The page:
Meaning Behind the Song: “Heaven By Then” by Brantley Gilbert ft. Blake Shelton & Vince Gill

For Brantley Gilbert, his single “Heaven By Then” featuring Blake Shelton and Vince Gill comes from an honest place. 

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The song arose during a songwriter’s retreat in Texas that blended the great outdoors with the power of songwriting. Gilbert, HARDY, Randy Montana, Taylor Phillips, Hunter Phelps, Brock Berryhill and Jake Mitchell co-wrote the track in the dead of night when Phillips threw out the phrase that ended up being the song’s title. 

“We were just having interesting conversations and Taylor Phillips spouted out something about, ‘Man, I hope I’m in heaven by then,’” Gilbert recalls to American Songwriter about the 3 a.m. writing session. “I remember HARDY slammed both his fists down on the table and he stood up and he said, ‘Damnit Taylor, why would you say that in a room full of eight writers?’” he adds with a laugh. 

Meaning Behind the Song

The song stems from Gilbert’s affinity for the traditional and country way of life, as evidenced by such lyrics as when they pave all the dirt roads / And John Deere’s are dinosaurs / When the last back forty gets sold / And young boys don’t open doors. His belief system is anchored by the final lines of the chorus, if there comes a day this country’s somewhere country don’t fit in / Hell, I hope I’m in heaven by then.

“To me, it’s about being an old soul and feeling like the world’s kind of running off and leaving me behind a little bit,” he expresses about the meaning of the song. “There are things that I enjoy in life and if there comes a day when what we consider to be country like hunting, fishing, if there ever comes a day in this country where that doesn’t fit in, then I don’t really want to be here anymore, and that’s completely accurate. I feel like there’s a lot of times in today’s world I don’t necessarily fit in and I’m all right with that. I feel like this song captures that really well.”

Gilbert admits that while he’s often left puzzled by social media and that online communication can be “challenging,” he does see the value in having honest conversations. “There are a lot of important conversations that happen on social media and I feel like they lose so much weight in that format because there’s no accountability,” he explains. “If somebody says something that has weight to it and they’re willing to say it to me, I’m listening, you got my attention.” 

Sharing this message alongside Gilbert are country music heavyweights Shelton and Gill. Describing Shelton as a “bucket list” feature, Gilbert has been a longtime fan of the singer since his 2001 hit “Austin” and cites “Ol’ Red” as a “jam.” When thinking of an artist to collaborate with on the song, Shelton was the first person that came to mind.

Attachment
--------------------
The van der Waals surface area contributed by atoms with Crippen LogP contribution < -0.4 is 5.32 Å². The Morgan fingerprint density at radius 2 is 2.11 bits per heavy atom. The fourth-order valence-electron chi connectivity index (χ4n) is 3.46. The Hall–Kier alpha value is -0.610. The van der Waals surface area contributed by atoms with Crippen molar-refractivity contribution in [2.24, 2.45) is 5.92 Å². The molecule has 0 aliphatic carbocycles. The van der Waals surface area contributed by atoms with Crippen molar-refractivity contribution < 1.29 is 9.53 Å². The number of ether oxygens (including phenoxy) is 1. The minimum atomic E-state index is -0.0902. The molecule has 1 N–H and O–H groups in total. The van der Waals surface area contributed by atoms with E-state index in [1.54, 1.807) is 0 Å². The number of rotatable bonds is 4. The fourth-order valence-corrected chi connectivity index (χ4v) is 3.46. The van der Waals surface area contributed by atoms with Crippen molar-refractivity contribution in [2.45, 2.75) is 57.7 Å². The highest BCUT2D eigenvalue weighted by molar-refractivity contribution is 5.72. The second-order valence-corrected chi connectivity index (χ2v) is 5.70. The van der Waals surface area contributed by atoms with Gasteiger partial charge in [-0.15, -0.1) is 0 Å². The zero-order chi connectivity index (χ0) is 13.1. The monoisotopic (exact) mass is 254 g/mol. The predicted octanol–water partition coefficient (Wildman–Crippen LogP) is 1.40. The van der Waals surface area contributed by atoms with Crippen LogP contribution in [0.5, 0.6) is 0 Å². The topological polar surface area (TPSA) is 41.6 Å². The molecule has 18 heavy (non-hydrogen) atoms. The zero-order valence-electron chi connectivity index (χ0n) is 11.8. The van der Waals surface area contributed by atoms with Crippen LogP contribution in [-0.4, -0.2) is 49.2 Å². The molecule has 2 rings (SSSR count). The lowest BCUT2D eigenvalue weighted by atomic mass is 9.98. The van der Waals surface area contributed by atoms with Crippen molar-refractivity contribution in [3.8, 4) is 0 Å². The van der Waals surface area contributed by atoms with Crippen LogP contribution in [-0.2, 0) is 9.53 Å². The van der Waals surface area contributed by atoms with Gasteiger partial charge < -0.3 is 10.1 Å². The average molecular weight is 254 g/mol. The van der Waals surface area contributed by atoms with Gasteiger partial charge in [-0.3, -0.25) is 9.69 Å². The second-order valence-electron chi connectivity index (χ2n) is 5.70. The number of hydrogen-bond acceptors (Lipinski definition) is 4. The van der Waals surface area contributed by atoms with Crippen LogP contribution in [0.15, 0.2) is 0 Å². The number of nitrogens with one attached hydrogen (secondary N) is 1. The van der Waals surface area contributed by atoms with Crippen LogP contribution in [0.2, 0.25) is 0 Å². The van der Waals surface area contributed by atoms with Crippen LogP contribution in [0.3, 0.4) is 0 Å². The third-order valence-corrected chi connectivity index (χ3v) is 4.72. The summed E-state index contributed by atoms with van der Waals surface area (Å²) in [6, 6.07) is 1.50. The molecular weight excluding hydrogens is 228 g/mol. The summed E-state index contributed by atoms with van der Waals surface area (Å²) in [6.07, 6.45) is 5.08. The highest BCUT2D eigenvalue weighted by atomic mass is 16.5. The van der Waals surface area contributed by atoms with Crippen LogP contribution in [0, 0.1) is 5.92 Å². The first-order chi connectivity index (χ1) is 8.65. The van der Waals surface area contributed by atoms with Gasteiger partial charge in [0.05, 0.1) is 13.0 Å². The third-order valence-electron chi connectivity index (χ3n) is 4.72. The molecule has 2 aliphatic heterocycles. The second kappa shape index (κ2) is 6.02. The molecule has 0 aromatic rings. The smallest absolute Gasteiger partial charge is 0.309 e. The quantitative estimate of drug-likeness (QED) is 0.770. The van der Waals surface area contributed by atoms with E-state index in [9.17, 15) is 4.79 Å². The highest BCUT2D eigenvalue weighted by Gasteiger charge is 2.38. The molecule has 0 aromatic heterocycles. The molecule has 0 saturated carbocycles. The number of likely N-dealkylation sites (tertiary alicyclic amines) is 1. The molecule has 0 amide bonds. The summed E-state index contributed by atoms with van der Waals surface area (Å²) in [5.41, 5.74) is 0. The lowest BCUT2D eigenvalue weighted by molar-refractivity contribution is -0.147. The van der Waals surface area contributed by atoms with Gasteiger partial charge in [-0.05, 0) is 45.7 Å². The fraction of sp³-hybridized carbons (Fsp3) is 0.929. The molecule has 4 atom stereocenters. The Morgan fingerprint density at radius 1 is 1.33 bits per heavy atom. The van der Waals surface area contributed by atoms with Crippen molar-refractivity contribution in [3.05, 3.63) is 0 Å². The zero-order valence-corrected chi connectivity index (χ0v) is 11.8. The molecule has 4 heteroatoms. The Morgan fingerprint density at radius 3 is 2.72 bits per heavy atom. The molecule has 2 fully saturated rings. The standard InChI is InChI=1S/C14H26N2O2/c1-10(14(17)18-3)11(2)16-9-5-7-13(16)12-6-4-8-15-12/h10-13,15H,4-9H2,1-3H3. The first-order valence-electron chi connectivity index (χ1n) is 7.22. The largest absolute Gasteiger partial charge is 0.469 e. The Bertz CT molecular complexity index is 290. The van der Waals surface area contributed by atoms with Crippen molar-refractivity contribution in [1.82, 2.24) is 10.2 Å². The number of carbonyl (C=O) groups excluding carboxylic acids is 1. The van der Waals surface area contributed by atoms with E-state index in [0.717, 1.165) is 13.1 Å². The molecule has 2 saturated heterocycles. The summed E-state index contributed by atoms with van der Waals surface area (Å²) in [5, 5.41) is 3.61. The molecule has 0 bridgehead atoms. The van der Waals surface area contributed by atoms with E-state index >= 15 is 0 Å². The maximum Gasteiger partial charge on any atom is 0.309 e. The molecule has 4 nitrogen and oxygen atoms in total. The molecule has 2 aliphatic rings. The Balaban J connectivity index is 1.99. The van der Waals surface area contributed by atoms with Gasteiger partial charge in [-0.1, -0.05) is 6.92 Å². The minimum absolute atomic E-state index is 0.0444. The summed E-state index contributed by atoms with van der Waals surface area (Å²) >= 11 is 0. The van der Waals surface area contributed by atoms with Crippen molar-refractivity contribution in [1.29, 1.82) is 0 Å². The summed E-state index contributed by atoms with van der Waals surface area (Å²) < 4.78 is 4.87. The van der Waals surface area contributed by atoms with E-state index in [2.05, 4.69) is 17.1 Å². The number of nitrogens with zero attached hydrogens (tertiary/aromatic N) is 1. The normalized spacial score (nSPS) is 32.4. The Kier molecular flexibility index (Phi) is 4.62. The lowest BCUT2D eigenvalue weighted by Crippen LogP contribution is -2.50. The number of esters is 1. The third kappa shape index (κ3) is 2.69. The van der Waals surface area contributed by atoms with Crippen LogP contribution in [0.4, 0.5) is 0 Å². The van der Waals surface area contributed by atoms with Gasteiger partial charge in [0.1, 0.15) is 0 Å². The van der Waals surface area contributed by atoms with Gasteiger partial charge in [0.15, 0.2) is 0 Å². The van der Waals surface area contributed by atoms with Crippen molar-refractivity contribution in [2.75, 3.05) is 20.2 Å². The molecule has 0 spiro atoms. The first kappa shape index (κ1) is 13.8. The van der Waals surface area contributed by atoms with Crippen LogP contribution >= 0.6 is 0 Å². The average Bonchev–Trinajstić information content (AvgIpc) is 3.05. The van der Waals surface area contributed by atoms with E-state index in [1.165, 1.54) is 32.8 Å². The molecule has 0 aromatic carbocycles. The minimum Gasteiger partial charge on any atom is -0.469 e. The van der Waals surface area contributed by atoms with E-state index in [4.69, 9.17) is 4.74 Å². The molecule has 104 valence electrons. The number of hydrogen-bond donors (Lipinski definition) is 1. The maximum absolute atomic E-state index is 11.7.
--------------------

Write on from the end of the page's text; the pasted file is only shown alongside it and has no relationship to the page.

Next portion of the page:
“We heard him right off the bat, so for him to agree to do it was kind of like a master plan coming together,” Gilbert reflects. “I love the guy’s music, but he’s one of those that’s been the same guy every time I’ve met him. He’s always been kind to me, so him getting on a song meant the world to me.”

Another person who helped take the song to new heights is Gill, who provided background harmonies.

No, I don’t wanna go today but I don’t wanna live
Down here at a place that thinks that that place don’t exist
If there comes a day this country’s somewhere country don’t fit in
Hell, I hope I’m in Heaven by then

After Shelton laid down his vocals, Gilbert noticed that the track was missing a “high harmony.” What started as simply imagining Gill on the song turned into a series of phone calls with Gill’s team to see if he’d be willing to be a part of it.

“I always tell people if God gave angels voices to humans, he gave them to Vince Gill and Alison Krauss,” Gilbert praises in what he calls a “pinch-me moment” having Gill on the song. “He’s got one of my favorite vocals of all time and he’s just an insanely talented artist and he’s another one that’s been kind to me.” 

“Heaven By Then” is featured on Gilbert’s latest album, So Help Me God, released in November 2022 that also features collaborations with Jason Aldean, Jelly Roll and Toby Keith. He recently announced the release date for So Help Me God (Deluxe Edition), which contains five new songs and will be available on April 21. Like his previous studio albums, the songs are a musical reflection of where Gilbert is at in life, now as a husband to wife Amber, father of two children, five-year-old son Barrett and three-year-old daughter Braylen, and his journey of being sober for 11 years. With So Help Me God, Gilbert purposefully lets the songs take the lead, co-writing all 15 tracks.

“My albums have encapsulated a chapter of my life,” he describes, noting that his songs are “autobiographical.” “If you listen to all of my records beginning to end, you have a pretty decent idea of who I am and what I’ve been through. I figure if I’m going to be out of the house and be away from my family, I’m going to be having fun and doing something I love and, in order for it to be something that I love, I’m going to have to be able to go back to writing what I want to write.

“I want songs to be what they want to be and people’s definition of country can be just that. It’s their definition, it’s their opinion, and I have one of my own,” he concludes, with “Heaven By Then” serving as a prime example of how he defines country music. “I feel like what it says is special. I hope a lot of folks can relate to it.”

Photo Credit: Alexa Campbell/Courtesy of Big Machine Label Group 

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